Microport Orthopedics metal-on-metal hip implant components

Hazard alert - revision rate increasing

9 December 2016

Consumers and health professionals are advised that Microport Orthopedics, in consultation with the TGA, has issued a hazard alert for components used in metal-on-metal (MoM) hip implants due to an increasing rate of revisions and suspected tissue reactions to metal debris.

Microport Orthopedics issued the hazard alert due to the increasing revision rate identified overseas since 2009. It said there had been few users in Australia and the rate of revision in this country had been low.

In MoM hip implants the two moving surfaces in the joint are both made of metal. There is a growing body of evidence that because the two moving parts of a MoM hip implant wear against each other they can release trace amounts of cobalt and chromium (Co/Cr) into the patient's body.

Microport Orthopedics metal-on-metal total hip replacement components have not been used in Australia since 2013 and have been cancelled from the Australian Register of Therapeutic Goods.

The components affected by this hazard alert are:

  • Conserve resurfacing cup
  • Dynasty metal liner
  • Rim Lock metal liner
  • Lineage metal liner.

Information for consumers

Microport Orthopedics has written to health professionals who have implanted affected components, providing them with information and recommendations on patient follow-up.

If you, or somebody you provide care for, has had a metal-on-metal hip implant you are encouraged to review the TGA statement: Metal-on-metal hip implants: Information for patients.

If you are not sure what type of hip replacement you have or if you have concerns about your hip replacement, you should seek information from the surgeon who performed the operation or the hospital where the operation was performed.

If you have a hip replacement and have pain in your hip or thigh, or any other issues you think may be related to the implant such as instability or difficulty walking, you should consult your general practitioner (GP) and/or your orthopaedic surgeon. Your GP/surgeon will usually order X-rays and may in some instances order further tests such as ultrasound, MRI and blood tests.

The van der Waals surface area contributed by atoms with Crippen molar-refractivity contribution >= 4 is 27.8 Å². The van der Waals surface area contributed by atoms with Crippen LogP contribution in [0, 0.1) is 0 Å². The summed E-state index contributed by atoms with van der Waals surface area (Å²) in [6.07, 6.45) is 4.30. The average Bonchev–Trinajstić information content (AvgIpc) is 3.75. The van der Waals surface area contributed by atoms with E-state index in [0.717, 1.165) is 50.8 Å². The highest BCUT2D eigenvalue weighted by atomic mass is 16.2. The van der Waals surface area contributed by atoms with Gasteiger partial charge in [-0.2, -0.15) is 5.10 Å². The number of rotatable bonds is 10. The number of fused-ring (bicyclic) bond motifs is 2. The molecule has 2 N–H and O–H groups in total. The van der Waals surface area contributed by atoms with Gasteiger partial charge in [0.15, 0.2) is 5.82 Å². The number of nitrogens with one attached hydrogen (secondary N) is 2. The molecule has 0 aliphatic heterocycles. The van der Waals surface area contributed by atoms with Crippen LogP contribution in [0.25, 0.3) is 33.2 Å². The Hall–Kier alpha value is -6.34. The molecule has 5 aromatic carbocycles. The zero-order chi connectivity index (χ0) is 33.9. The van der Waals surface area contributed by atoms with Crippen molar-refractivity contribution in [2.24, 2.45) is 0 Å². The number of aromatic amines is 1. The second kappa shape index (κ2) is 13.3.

Information for health professionals

Patients with any hip replacement should be followed up by the implanting orthopaedic surgeon if possible, particularly if the patient complains of pain and other symptoms associated with their hip implant and surgery.

Information for orthopaedic surgeons

Microport Orthopedics has written to surgeons advising them of this issue.

Microport Orthopedics advises that being alert to rising levels of cobalt and chromium in serial blood tests, in conjunction with X-ray, MRI and ultrasound can be valuable in the follow-up of patients.

Recipients of total conventional MoM implants with a large femoral head, and recipients of total resurfacing implants who are female and/or have a small femoral head are at a higher risk of metal pathology related complications leading to revision. These patients should receive particularly close follow-up.

Surgeons are also advised to review the TGA's guidelines for MoM hip replacement implants.

If you have any questions or concerns relating to this issue, contact Mircroport Orthopedics' Australian representatives, Surgical Specialties, by phone on 1300 665 884.

Reporting problems

Consumers and health professionals are encouraged to report problems with medical devices. Your report will contribute to the TGA's monitoring of these products. For more information see the TGA Incident Reporting and Investigation Scheme (IRIS).

The TGA cannot give advice about an individual's medical condition. You are strongly encouraged to talk with a health professional if you are concerned about a possible adverse event associated with a medical device.